Do all novels and short stories need a dynamic character as a protagonist? Find out what goes into writing a rounded character with the help of this guide and a charming infographic.
Tag Archive: amwriting
Brent Jones recently gave up his freelance career as a social media manager to pursue creative writing full-time. At the end of this past February, he published his debut novel, The Fifteenth of June, and in the following month, Brent has been focused on what he knows to be an equally important part of an author’s job: marketing. In this article, he shares 5 simple marketing strategies that all first-time authors can (and should!) try, and how his efforts have already started to pay off.
The average author’s relationship with social media is getting more complicated by the day. On one hand, it’s an essential tool for marketing and building connections with your readers. On the other hand, it’s a common distraction from the actual business of writing. And while social media (and Twitter, especially) gets a bad rap as a place where trolls go to insult artists and politicians, it can also be a place where authors share experiences and motivate one another. Knowing this, we’ve scoured for #WritingTips on Twitter and collected our favorite 28 pieces of advice for authors. On Outlining 1.... View Article
Melodee Elliott may have been new to self-publishing when she released her debut novel, The Assumption Code, earlier this year. However, having a Master’s Degree in Library Sciences, she’s no stranger to looking for books. In this article, she talks about how she put the theories she learned in her degree to practical use when it came to marketing her novel and thinking like a reader.
Reedsy editor and novelist Andrew Lowe highlights an excellent way to improve your writing craft without the need to read a word or skip a YouTube ad. You’ve probably already absorbed it without even knowing.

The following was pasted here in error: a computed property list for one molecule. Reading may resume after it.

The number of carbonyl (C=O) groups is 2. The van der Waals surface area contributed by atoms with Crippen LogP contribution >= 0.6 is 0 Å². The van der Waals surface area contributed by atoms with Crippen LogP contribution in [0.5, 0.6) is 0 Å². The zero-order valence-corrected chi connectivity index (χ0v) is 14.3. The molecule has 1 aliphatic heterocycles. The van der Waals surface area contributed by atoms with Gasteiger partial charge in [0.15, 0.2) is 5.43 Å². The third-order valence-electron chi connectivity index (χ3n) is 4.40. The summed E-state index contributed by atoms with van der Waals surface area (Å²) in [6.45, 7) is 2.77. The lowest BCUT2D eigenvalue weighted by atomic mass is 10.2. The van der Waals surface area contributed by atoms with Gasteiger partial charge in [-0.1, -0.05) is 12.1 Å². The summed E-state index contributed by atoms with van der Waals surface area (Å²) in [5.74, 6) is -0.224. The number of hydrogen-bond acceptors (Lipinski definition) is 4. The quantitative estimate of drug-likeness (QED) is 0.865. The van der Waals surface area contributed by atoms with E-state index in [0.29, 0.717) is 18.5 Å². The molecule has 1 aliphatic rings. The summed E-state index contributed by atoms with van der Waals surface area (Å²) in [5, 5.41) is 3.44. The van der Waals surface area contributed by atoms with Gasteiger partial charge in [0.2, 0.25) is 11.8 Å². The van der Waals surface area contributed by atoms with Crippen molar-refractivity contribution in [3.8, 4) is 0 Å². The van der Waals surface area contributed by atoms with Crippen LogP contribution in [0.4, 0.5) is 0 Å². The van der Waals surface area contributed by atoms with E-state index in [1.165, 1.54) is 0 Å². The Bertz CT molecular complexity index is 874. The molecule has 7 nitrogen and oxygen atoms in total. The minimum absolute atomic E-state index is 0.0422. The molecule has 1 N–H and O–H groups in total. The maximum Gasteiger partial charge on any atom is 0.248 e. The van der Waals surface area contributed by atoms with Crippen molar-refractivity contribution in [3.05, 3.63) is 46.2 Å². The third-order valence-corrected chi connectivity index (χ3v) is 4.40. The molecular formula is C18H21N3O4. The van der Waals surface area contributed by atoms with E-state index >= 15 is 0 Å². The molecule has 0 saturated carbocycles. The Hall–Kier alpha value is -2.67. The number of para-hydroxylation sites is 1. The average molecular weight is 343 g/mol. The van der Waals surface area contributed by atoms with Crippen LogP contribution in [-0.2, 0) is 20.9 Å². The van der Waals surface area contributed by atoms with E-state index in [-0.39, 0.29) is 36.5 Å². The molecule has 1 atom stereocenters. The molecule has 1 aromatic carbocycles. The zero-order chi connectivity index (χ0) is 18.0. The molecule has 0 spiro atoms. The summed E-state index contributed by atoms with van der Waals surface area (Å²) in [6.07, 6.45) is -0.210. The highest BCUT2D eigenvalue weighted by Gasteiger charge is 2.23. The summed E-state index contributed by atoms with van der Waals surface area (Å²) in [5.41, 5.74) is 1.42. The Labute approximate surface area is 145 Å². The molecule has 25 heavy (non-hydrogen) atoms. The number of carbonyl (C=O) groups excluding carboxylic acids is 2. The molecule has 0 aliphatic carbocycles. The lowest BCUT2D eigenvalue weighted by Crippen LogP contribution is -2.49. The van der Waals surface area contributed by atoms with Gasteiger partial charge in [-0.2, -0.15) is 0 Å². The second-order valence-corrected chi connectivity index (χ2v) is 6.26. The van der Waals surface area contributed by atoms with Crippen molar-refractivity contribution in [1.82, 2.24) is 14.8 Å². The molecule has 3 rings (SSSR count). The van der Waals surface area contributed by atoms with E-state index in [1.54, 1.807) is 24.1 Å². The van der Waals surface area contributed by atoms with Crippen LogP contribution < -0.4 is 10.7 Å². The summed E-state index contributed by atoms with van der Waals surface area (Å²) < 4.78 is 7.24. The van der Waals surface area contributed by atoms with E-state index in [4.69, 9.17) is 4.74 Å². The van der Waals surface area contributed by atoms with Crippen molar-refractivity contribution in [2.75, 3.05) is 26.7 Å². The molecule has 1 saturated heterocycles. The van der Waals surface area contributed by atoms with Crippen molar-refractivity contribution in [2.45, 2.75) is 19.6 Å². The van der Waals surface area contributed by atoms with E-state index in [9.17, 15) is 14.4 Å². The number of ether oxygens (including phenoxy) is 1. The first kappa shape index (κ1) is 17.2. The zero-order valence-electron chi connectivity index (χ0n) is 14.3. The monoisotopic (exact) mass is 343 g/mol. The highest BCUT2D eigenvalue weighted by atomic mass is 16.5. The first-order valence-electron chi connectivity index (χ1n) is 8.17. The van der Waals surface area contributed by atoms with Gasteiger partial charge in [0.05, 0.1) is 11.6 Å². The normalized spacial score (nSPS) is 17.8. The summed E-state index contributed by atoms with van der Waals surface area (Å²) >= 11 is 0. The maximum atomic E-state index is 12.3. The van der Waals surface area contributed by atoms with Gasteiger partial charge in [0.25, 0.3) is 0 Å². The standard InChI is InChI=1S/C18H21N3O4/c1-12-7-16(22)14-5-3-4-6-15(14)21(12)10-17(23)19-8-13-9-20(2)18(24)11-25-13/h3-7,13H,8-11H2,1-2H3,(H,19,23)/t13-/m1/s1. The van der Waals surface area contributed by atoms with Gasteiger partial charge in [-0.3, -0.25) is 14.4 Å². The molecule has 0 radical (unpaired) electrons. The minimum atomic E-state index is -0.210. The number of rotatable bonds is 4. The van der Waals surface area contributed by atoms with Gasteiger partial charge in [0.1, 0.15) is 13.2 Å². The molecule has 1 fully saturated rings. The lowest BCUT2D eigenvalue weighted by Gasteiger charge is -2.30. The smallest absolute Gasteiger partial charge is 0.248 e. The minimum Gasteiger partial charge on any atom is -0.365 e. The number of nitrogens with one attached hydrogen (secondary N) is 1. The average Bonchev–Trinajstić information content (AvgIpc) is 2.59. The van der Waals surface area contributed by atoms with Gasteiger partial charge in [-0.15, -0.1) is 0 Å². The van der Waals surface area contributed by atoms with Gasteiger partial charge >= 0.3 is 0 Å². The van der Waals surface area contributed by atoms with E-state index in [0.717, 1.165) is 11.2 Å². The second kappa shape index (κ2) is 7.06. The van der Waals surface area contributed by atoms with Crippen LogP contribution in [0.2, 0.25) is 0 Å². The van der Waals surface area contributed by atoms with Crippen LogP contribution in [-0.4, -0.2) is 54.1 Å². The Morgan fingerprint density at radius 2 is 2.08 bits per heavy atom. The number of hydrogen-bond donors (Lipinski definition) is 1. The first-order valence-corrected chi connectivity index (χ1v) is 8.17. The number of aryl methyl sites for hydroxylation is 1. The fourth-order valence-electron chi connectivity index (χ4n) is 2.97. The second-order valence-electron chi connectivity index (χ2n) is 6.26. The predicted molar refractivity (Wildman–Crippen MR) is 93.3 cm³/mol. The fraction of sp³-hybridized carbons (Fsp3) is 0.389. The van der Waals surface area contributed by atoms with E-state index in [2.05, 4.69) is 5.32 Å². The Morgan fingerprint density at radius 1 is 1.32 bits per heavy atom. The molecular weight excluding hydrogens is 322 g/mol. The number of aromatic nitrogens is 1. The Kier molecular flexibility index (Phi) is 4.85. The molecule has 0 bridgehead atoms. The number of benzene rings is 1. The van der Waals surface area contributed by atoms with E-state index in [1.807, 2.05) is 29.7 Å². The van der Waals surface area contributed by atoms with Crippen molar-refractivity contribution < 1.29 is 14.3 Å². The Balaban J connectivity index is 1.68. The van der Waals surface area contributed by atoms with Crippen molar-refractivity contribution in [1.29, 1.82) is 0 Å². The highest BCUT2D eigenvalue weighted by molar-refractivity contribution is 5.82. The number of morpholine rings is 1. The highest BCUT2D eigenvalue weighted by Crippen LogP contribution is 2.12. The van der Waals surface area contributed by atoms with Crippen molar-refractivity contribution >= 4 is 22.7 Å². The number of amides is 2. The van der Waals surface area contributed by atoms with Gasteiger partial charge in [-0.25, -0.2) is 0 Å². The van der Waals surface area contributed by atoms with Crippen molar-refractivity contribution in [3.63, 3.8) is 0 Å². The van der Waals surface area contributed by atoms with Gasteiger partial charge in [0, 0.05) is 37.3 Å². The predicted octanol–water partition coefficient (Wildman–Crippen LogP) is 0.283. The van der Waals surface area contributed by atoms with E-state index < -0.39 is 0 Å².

Writing has always been a passion for the UK-based former journalist Amanda Wills, who now works part-time as a police press officer. Her latest book, Flick Henderson and the Deadly Game, was published in December last year, with a cover design courtesy of Reedsy artist Rachel Lawston. In this article, she talks about two types of writers, Plotters and Pantsers, and the pros and cons of both. Plotter or Pantser Do you plan your novel to the nth degree before you type a single word, or do you sit at your computer, take a deep breath and fly by the... View Article
When not traveling the world, Jeff Wheeland lives in California with his wife and baby daughter. This is his first novel and he may even write another if anyone likes this one. Hell, he may even write another if no one likes this one. In this article, Jeff talks about his decision to swear in the title of his novel, how doing so affected the marketability of his novel, and the role that sensitive language plays in the publishing industry.
Dr. Franklin Warsh is an Investigating Coroner and retired family doctor who lives in London, Ontario. While writing his first full-length book, The Flame Broiled Doctor (a memoir of his experiences working in the health care system), Frank Warsh realized that his many years of reading comic books had not just been an enjoyable pastime, but a lesson in writing. Read on to learn more about the storytelling tips comic books provided him — including stories within stories, and archetype inspiration.
Laurie Garrison, Ph.D. is the director of Women Writers School, a blog and course provider that works mainly with female authors. She has recently self-published a manifesto for her business, Women Writers in the Twenty-First Century. Previously, she was a university lecturer, an internationally renown critic of Victorian literature and the author of the book, Science, Sexuality and Sensation Novels: Pleasures of the Senses. The online world is bursting with free advice for writers. Everywhere I look I see articles geared toward helping the writer shape her emails, pitches, proposals, synopses and, above all, her manuscripts into something an agent, editor or... View Article
Amy Arden is a history enthusiast. She holds a graduate degree from the University of Kent at Canterbury where some of her happiest moments involved unfurling parchment at Canterbury Cathedral Archives. In this article, she talks about the challenge of worldbuilding in historical fiction — and how attention to detail can make or break a reader’s experience and the authenticity of a story. Luckily, she has also provided a list of resources where authors can go to research such details.